Include a quote
There are some powerful quotes that have been made by people who have been into space that could help you sell the idea. Below are some quotes you could use. You might be able to find some more. These quotes can also give you ideas for pictures and descriptions you could use in your advert.
“I thought at one point, if you could be up in heaven, this is how you would see the planet. And then I dwelled on that and said, no, it’s more beautiful than that. This is what heaven must look like. I think of our planet as a paradise. We are very lucky to be here.” Mike Massimino
“In the future, I would like to be more of an advocate for animal conservation. Every single part of the Earth reacts with every other part. It’s one thing. Every little animal is important in that ecosystem. [Seeing the planet from above] makes you realize that, and makes you want to be a little more proactive in keeping it that way. If I could get every Earthling to do one circle of the Earth, I think things would run a little differently.” Karen Nyberg
“It was incredible – the best ride I’ve been on ever.” Tim Peake on his journey back to Earth.
“The Earth is a beautiful planet. The space station is a great vantage point to observe it and share our planet in pictures. It makes you more of an environmentalist.” Scott Kelly
“I still dream about being on the space station with the feeling of being weightless. The weightlessness is the most amazing, relaxing and natural feeling.” Helen Sharman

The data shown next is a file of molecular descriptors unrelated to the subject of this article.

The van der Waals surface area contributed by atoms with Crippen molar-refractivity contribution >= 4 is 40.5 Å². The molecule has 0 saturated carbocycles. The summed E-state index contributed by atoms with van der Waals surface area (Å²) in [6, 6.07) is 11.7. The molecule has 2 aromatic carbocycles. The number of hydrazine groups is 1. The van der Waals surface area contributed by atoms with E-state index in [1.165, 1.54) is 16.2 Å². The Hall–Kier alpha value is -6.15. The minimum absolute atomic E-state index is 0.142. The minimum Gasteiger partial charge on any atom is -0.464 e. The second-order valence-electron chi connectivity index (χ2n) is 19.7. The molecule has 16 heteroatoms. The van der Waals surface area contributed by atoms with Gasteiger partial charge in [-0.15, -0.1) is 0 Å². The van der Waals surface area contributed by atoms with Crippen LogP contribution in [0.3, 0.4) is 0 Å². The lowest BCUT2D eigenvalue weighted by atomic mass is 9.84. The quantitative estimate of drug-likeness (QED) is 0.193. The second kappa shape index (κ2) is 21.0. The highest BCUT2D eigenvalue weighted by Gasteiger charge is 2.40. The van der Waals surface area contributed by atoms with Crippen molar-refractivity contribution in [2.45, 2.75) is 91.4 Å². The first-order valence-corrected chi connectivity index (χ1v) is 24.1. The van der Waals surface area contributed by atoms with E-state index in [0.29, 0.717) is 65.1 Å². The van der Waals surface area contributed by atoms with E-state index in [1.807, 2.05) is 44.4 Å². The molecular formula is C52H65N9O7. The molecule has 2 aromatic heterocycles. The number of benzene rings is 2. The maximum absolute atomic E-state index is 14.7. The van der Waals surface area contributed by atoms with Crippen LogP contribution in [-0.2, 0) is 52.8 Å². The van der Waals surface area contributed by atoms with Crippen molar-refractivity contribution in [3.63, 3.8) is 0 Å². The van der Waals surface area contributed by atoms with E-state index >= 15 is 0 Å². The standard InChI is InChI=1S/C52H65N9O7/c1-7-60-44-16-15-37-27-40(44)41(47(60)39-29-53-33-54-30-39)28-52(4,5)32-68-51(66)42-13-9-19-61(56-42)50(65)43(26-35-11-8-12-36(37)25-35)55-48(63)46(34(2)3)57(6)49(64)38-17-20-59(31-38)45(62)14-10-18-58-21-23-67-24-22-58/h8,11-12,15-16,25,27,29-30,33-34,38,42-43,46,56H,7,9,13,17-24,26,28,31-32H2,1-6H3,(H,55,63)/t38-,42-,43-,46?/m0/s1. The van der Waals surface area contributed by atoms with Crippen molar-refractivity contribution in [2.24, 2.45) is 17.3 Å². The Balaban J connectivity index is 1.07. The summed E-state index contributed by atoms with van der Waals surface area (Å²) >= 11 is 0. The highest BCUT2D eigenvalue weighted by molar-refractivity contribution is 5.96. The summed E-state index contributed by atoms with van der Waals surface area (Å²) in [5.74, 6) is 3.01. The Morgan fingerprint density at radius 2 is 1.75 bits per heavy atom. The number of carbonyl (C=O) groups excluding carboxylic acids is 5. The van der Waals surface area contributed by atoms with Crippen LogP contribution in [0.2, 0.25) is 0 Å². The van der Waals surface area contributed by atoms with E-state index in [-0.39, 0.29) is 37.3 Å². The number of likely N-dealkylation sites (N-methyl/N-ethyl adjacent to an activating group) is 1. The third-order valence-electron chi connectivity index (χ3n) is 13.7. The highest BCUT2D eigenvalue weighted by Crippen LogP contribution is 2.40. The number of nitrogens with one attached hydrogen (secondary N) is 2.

Write a memorable snappy slogan
Write a short, snappy line that people will remember from your advert. You can make it up or use part of a quote. A good example is this line at end of a National Geographic animated timeline:
“Once you’ve seen our home from space, you’re never the same again”
(To find the video, click on this link and scroll a little way down the page to find the video)
Step 4 (Optional): Critical reflection on advertising
Read through and discuss the questions below with children. Help them reflect on their own experience of writing an advert and the adverts they see in their everyday lives. You can choose just a couple of these to discuss or do them all. Add your own questions amend any as you see fit.
Questions for discussion
1. Did you find yourself whole-heartedly agreeing with what you said in your advert? Did you have to focus more on positives and ignore some of your doubts?
2. Think about your experience of writing an advert to sell space holidays to people in relation to adverts you see in your daily life. Do you think the people who write the slogans and design the adverts always believe in what they are selling?
3. Can you think of some adverts where you think the writers of the advert have to ignore some of their doubts about the product or experience they are being paid to sell?
Some possible examples to reflect on:
Unhealthy food and drinks
4. What questions would you ask a professional advert writer if you got the chance?
5. Can you think of examples of adverts that persuade people to do good?
Some possible examples to reflect on:
Charities raising money and awareness for good causes such as cancer research.
Groups campaigning against environmental destruction such as pollution or deforestation.
Groups working to protect wildlife.
Groups working to help those in need such as homeless people or those suffering from natural disasters.
6. Reflect on any similarities and differences between these two types of advertising.